The detentions of an Egyptian labor lawyer and a journalist raised concerns among rights activists Friday that the military-backed government’s crackdown on Islamists is expanding to silence other critics of its policies.
Authorities have been carrying out a wave of arrests for weeks against Islamist backers of ousted President Mohammed Morsi, who was removed in a July 3 coup. Still, his supporters have pushed ahead with protests organized by his Muslim Brotherhood denouncing the military and demanding Morsi’s return to office.
In the latest rallies, thousands flowed from mosques Friday, chanting “down with military rule” and waving Egyptian flags.
Authorities have depicted the crackdown against Islamists as part of a “fight against terror.” At least 2,000 Brotherhood members have been arrested, most on allegations of inciting violence.
A low-intensity militant insurgency has hit the Sinai peninsula and other areas in the south, where Islamist radicals have a strong base. A failed attempt to assassinate the interior minister Thursday with a car bomb has raised fears of an escalating Islamic militant campaign of revenge over the coup.
Along with the arrests, there has also been a heavy blanket of intimidation against criticism from within the non-Islamist camp against the military’s actions.
Officials frequently urge the public to unite in the face of the terror threat. Rights lawyer Gamal Eid noted how pro-military TV stations and other media smear critics of the crackdown or other policies, including branding them as a “fifth column” for the Brotherhood. Private citizens have filed legal suits against activists, accusing them of serving foreign agendas or espionage.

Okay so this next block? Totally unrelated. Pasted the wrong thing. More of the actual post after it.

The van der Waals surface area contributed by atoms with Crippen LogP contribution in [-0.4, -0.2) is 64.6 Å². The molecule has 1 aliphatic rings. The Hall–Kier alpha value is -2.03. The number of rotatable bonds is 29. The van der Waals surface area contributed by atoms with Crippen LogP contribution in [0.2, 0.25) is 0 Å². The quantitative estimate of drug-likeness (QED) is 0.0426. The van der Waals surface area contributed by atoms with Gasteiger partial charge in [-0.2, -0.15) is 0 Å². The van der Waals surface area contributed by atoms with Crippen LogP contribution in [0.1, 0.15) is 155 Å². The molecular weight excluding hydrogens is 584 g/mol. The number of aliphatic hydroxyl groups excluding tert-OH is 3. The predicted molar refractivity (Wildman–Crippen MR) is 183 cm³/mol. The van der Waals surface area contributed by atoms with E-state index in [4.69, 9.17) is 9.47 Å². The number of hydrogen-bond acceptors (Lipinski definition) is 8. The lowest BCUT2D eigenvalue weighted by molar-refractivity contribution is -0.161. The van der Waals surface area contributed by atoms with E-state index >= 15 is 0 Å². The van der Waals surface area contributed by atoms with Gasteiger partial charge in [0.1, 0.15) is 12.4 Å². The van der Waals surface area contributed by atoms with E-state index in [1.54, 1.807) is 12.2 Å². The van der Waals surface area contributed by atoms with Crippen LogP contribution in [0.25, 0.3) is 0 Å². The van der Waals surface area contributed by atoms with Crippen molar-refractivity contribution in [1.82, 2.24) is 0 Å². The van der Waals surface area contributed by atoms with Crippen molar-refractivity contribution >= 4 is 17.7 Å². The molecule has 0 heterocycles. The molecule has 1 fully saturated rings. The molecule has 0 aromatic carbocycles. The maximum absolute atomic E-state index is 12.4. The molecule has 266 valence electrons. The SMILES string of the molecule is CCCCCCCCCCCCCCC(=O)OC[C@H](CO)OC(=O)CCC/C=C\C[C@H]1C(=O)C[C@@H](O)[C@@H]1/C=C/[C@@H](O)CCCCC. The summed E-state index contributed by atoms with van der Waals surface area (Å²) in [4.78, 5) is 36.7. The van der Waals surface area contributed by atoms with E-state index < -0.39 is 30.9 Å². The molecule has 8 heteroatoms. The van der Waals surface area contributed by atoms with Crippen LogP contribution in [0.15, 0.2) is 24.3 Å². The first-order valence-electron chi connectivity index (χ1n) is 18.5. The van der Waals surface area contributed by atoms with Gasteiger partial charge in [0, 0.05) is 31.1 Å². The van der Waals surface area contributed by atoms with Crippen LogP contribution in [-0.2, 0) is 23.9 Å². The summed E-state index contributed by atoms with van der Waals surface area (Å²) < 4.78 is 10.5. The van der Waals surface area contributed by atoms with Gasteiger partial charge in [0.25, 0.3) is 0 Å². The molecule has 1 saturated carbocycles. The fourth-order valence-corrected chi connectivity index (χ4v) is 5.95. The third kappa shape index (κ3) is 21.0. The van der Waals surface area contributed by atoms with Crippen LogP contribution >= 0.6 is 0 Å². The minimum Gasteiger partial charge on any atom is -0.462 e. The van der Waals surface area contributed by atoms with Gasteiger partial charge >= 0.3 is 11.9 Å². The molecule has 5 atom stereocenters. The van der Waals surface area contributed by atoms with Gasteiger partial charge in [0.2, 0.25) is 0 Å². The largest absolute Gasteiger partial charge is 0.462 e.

The detentions of labor lawyer Haitham Mohammadain and journalist Ahmed Abu-Draa raised further alarm among activists.
Mohammadain was detained from a bus Thursday at a checkpoint in the port city of Suez. He belongs to the Revolutionary Socialists, a well-known leftist group that took part in the 2011 uprising against autocratic leader Hosni Mubarak and protests against Morsi and is now critical of the military.
His lawyer, Maha Youssef, said Mohammedain was first asked by the policeman at the checkpoint why he has a beard, which is seen as a sign of an Islamist. When he objected to the question, the policeman asked him to step out of the bus for more frisking, a power granted to police under the current emergency laws.
When the officer found papers on him identifying him as a member of the Revolutionary Socialists, the officer detained Mohammadain and wrote a police report accusing him of belonging to a secret group, Youssef said.
She said Mohammadain has yet to be formally charged or questioned.
Journalist Abu-Draa, who reports from the volatile northern Sinai, has been under arrest since Wednesday, a military official said. He faces military investigation on allegations of publishing wrong information about an ongoing security operation, taking photos of military installations without a permit and spreading rumors about the armed forces.
Abu-Draa, a resident of Sinai, questioned the military’s statements about its operations against militant groups in Sinai. During military airstrikes on a village that is a militant stronghold, Abu Draa wrote on Facebook that the strikes hit civilian areas and accused military officials of misinforming the public.
Few journalists have direct access to what is happening in Sinai because of security concerns, forcing many to rely on statement by officials. Abu Draa, an award-winning reporter who has done investigation stories in Sinai, freelances for multiple Egyptian and foreign newspapers and television channels.
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Credit: Jason Getz / Jason.Getz@ajc.com